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Concert reviews

Pergolesi, D Scarlatti, Corelli
Carolyn Sampson, soprano (*), James Bowman, alto (#); The King's Consort/Robert King
concert: Utrecht, Oct 30, 2002

GB Pergolesi: Salve Regina in a minor (*); A Corelli: Concerto grosso in F, op. 6,9; D Scarlatti: Salve Regina in G (#); GB Pergolesi: Stabat mater in f (*#)

There are concerts which one tends to forget after some time, and there are those which one remembers for a long time. It can't be a coincidence that all concerts I have heard in which James Bowman was involved, belong to the second category. The concert I attended on Wednesday, Oct 30 in Utrecht will be no exception.
So what is it that makes this singer, who is around for such a long time, still one of the greatest artists in the early music scene? One wonders what to admire most: the state of his voice - which is still glorious -, his skills in interpreting whatever music he is singing, or his strong involvement with all musicians around him, sometimes even 'co-directing' the orchestra with gestures of his hands or eye contact? It must be a combination of all these things, but in the end the charisma of a performer is hard to define.
The programme was pretty familiar: two settings of the Salve Regina by Pergolesi (in a minor) and Domenico Scarlatti respectively, Corelli's Concerto grosso op. 6,9 and Pergolesi's Stabat mater. To be honest, the only reason I didn't want to miss the concert was the involvement of James Bowman. I am not very keen on hearing British baroque orchestras playing Italian music, especially after listening to so many excellent performances by Italian ensembles. But I was pleasantly surprised by the King's Consort's contribution to the concert. For example, in Corelli's Concerto grosso the 'allegro' movements were taken with the right speed, whereas the largo at the start got the slow pace it needs. This resulted in the contrasts which are characteristic of baroque music. Also nice were the ornaments by the players of the 'concertino'.
The concert started with Pergolesi's setting of the Salve Regina in a minor, a quite intimate work, well sung by Carolyn Sampson. She has got a beautiful voice and was able to realise the content and atmosphere of this work. But then - after Corelli - James Bowman came with Domenico Scarlatti's setting of the same text. It is difficult to compare these settings, Scarlatti's being by far the more extraverted and dramatic. There are many similarities with his keyboard sonatas. There are quite a number of contrasts in this work and some very effective pauses, like between "ad te clamamus" and "exsules, fili Evae". One can leave it to James Bowman to make the most out of it. All the differences between these pieces considering, James Bowman was brilliant, whereas Carolyn Sampson was just 'good'. One has to admire the incredible subtlety and delicacy with which James Bowman realises some phrases or just single words. His use of dynamics and the colouring of his voice are still as good as ever. No wonder he got a long applause, with many shouts of approval from the audience. It seems I wasn't the only one who waited for James Bowman to enter the stage.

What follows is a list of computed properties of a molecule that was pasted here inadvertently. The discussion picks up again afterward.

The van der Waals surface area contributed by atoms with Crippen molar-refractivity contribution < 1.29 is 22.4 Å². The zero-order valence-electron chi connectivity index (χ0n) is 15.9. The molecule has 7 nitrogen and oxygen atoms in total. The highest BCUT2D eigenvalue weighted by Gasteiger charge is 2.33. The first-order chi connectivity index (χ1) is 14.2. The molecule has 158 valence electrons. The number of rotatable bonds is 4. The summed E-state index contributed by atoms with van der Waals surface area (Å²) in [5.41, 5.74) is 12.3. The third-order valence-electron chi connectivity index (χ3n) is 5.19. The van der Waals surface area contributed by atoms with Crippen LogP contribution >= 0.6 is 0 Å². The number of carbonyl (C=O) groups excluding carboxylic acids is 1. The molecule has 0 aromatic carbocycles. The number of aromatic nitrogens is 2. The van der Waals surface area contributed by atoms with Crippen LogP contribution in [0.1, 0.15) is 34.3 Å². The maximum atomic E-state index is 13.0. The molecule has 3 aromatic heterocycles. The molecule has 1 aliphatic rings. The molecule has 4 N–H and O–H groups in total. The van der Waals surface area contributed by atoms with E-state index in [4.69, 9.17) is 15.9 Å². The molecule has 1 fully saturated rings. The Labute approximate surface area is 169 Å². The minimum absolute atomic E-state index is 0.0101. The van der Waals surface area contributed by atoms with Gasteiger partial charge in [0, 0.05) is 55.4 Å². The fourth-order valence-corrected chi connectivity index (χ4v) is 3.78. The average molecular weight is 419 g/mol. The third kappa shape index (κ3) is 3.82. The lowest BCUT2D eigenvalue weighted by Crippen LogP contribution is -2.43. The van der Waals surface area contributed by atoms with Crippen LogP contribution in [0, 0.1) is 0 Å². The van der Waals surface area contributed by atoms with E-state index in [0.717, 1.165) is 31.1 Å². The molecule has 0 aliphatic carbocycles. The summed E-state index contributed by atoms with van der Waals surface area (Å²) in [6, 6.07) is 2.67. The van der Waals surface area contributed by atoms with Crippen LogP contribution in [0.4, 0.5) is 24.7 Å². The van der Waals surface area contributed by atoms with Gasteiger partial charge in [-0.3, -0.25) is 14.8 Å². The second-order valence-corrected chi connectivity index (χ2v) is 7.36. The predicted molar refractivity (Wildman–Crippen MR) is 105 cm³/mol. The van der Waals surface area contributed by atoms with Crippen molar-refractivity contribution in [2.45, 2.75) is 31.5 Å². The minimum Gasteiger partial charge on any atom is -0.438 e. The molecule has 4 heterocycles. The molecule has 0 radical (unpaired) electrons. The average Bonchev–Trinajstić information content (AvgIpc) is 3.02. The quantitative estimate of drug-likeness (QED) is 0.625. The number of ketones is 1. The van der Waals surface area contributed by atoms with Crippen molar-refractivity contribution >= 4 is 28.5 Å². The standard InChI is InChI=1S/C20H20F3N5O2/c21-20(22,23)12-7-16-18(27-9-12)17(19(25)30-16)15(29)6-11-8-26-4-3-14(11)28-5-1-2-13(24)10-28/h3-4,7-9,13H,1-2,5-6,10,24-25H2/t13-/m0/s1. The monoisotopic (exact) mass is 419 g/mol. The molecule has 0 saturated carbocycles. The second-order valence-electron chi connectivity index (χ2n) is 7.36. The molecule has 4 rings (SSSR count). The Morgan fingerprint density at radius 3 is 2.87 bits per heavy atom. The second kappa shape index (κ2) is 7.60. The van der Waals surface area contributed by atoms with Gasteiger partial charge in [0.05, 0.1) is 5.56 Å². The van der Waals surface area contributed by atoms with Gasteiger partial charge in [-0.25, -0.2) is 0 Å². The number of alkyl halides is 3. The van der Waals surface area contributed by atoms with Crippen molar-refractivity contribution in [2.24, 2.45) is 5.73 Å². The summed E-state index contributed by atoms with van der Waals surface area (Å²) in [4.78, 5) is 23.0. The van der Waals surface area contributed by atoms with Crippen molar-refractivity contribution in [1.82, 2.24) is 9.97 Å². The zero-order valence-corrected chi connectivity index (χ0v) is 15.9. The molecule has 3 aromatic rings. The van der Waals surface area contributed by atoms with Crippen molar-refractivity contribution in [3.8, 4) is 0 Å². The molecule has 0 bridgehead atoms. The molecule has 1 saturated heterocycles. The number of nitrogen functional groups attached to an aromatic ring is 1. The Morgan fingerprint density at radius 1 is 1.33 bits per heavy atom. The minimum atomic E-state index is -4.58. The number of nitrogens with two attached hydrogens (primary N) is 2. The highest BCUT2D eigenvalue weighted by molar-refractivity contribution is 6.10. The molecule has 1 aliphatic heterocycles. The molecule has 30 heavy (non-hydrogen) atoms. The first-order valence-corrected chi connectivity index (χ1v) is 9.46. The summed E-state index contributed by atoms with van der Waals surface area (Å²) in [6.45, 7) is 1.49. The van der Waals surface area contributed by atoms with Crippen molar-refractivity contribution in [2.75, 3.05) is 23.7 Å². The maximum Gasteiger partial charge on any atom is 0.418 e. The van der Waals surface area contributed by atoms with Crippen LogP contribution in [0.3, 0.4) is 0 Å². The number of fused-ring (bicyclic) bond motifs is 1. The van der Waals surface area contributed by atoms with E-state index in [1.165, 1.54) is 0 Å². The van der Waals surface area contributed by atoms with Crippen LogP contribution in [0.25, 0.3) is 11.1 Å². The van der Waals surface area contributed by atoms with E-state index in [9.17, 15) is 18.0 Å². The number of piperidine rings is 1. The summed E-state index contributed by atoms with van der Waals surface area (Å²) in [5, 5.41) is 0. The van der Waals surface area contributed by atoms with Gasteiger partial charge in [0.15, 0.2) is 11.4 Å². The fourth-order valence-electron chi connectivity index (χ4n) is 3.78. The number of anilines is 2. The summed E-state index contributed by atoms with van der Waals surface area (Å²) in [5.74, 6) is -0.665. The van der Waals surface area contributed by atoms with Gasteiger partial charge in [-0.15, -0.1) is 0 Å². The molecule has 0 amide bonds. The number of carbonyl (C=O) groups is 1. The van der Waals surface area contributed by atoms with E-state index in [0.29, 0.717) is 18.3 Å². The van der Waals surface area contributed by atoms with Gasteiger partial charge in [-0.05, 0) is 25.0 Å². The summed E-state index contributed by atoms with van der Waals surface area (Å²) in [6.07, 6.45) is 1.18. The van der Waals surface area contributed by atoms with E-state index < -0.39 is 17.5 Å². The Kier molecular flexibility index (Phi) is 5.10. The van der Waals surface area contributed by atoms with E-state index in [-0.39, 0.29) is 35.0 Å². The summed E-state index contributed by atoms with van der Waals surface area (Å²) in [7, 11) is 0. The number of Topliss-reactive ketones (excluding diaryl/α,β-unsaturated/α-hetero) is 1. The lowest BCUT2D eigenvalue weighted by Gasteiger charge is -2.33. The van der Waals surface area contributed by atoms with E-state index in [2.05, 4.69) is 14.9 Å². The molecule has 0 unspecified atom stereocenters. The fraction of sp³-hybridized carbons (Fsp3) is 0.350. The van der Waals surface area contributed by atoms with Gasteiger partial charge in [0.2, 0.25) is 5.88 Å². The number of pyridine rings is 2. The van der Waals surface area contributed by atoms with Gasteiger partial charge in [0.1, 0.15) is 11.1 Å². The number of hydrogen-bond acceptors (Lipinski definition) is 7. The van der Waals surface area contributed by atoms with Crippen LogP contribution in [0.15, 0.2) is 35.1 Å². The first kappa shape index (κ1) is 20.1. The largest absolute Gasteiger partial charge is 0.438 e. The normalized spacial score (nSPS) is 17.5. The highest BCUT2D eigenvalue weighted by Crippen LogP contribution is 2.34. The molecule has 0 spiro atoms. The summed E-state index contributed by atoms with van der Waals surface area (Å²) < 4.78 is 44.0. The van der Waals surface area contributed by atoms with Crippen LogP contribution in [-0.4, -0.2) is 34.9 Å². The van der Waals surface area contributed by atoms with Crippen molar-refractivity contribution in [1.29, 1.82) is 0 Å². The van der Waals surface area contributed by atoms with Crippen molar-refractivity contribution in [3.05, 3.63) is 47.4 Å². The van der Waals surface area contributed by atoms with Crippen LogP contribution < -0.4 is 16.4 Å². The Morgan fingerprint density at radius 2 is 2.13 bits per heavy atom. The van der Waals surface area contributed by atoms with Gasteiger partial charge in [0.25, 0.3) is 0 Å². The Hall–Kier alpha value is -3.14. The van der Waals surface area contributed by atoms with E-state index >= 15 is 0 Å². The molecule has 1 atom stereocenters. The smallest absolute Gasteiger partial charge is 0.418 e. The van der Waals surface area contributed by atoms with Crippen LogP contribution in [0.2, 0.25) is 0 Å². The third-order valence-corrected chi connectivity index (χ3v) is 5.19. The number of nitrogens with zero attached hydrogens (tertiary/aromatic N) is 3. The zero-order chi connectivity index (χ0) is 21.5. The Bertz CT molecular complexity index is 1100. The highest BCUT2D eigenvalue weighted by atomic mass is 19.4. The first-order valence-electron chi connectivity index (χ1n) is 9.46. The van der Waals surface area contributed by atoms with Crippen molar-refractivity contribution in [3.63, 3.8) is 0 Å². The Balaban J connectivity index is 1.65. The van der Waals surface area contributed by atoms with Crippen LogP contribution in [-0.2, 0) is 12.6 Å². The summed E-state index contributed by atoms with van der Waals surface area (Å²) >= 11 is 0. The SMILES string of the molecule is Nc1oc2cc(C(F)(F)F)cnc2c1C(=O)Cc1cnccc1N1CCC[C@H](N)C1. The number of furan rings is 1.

If I see that Pergolesi's Stabat mater is on the programme I tend to get bored in advance. Not because it isn't great music, but because there are so many recordings and it is so often performed, that one wonders why it has to be performed for the umpteenth time. And there are more disappointing performances and recordings than satisfying ones, let alone really good ones. When one of the soloists isn't fit for the job, the whole performance goes down the drain. In this case I heard a fine performance in which some details could have been done better, but on the whole I thoroughly admired and enjoyed the performance. Where I missed some subtlety in Carolyn Sampson's singing earlier, here she was particularly impressive in the "Vidit suum" which ended with a almost inaudible pianissimo on the words "Dum emisit spiritum." And James Bowman again showed his skills, not only in his harmonious cooperation with Ms Simpson, but also with his rendition of single words, like "lacrimosa" (in the first verse) or "dolentem" (in the duet "Quis est homo").
All musicians involved - in particular James Bowman, as far as I am concerned - thoroughly deserved the long sustained standing ovations from the audience. And let me just add what also impresses me about Mr Bowman: his doesn't act like a star, he gives the impression of being very sincere, concentrating on the music even when he is not singing, and accepting the applause with modesty and grace.

Johan van Veen ( 2002)

Concert reviews